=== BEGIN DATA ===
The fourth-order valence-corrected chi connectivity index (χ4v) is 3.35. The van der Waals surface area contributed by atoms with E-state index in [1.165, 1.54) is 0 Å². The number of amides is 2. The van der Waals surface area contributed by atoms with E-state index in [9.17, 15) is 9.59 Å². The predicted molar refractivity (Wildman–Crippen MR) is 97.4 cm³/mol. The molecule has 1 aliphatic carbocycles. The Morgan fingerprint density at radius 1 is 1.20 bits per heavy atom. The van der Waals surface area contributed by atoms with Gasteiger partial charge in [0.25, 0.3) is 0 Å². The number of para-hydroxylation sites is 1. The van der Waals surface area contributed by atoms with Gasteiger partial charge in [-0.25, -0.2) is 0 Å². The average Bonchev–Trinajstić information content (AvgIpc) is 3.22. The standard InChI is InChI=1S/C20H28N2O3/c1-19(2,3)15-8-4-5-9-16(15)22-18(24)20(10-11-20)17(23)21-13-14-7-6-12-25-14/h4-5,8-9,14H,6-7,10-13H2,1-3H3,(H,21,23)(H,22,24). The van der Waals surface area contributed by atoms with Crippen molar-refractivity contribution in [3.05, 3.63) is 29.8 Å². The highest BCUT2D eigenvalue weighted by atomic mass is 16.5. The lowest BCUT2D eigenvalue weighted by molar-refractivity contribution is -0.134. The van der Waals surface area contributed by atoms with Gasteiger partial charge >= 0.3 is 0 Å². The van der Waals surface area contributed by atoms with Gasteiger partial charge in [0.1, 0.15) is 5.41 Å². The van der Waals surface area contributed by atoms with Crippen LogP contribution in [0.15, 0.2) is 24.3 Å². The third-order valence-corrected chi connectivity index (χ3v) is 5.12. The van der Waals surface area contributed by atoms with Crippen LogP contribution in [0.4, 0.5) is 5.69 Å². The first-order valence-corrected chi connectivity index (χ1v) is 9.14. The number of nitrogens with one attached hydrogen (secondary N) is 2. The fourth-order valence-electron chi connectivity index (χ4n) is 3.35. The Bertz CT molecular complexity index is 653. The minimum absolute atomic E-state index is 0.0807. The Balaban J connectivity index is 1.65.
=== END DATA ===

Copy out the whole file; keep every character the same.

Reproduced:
The fourth-order valence-corrected chi connectivity index (χ4v) is 3.35. The van der Waals surface area contributed by atoms with E-state index in [1.165, 1.54) is 0 Å². The number of amides is 2. The van der Waals surface area contributed by atoms with E-state index in [9.17, 15) is 9.59 Å². The predicted molar refractivity (Wildman–Crippen MR) is 97.4 cm³/mol. The molecule has 1 aliphatic carbocycles. The Morgan fingerprint density at radius 1 is 1.20 bits per heavy atom. The van der Waals surface area contributed by atoms with Gasteiger partial charge in [0.25, 0.3) is 0 Å². The number of para-hydroxylation sites is 1. The van der Waals surface area contributed by atoms with Gasteiger partial charge in [-0.25, -0.2) is 0 Å². The average Bonchev–Trinajstić information content (AvgIpc) is 3.22. The standard InChI is InChI=1S/C20H28N2O3/c1-19(2,3)15-8-4-5-9-16(15)22-18(24)20(10-11-20)17(23)21-13-14-7-6-12-25-14/h4-5,8-9,14H,6-7,10-13H2,1-3H3,(H,21,23)(H,22,24). The van der Waals surface area contributed by atoms with Crippen molar-refractivity contribution in [3.05, 3.63) is 29.8 Å². The highest BCUT2D eigenvalue weighted by atomic mass is 16.5. The lowest BCUT2D eigenvalue weighted by molar-refractivity contribution is -0.134. The van der Waals surface area contributed by atoms with Gasteiger partial charge >= 0.3 is 0 Å². The van der Waals surface area contributed by atoms with Gasteiger partial charge in [0.1, 0.15) is 5.41 Å². The van der Waals surface area contributed by atoms with Crippen LogP contribution in [0.15, 0.2) is 24.3 Å². The third-order valence-corrected chi connectivity index (χ3v) is 5.12. The van der Waals surface area contributed by atoms with Crippen LogP contribution in [0.4, 0.5) is 5.69 Å². The first-order valence-corrected chi connectivity index (χ1v) is 9.14. The number of nitrogens with one attached hydrogen (secondary N) is 2. The fourth-order valence-electron chi connectivity index (χ4n) is 3.35. The Bertz CT molecular complexity index is 653. The minimum absolute atomic E-state index is 0.0807. The Balaban J connectivity index is 1.65.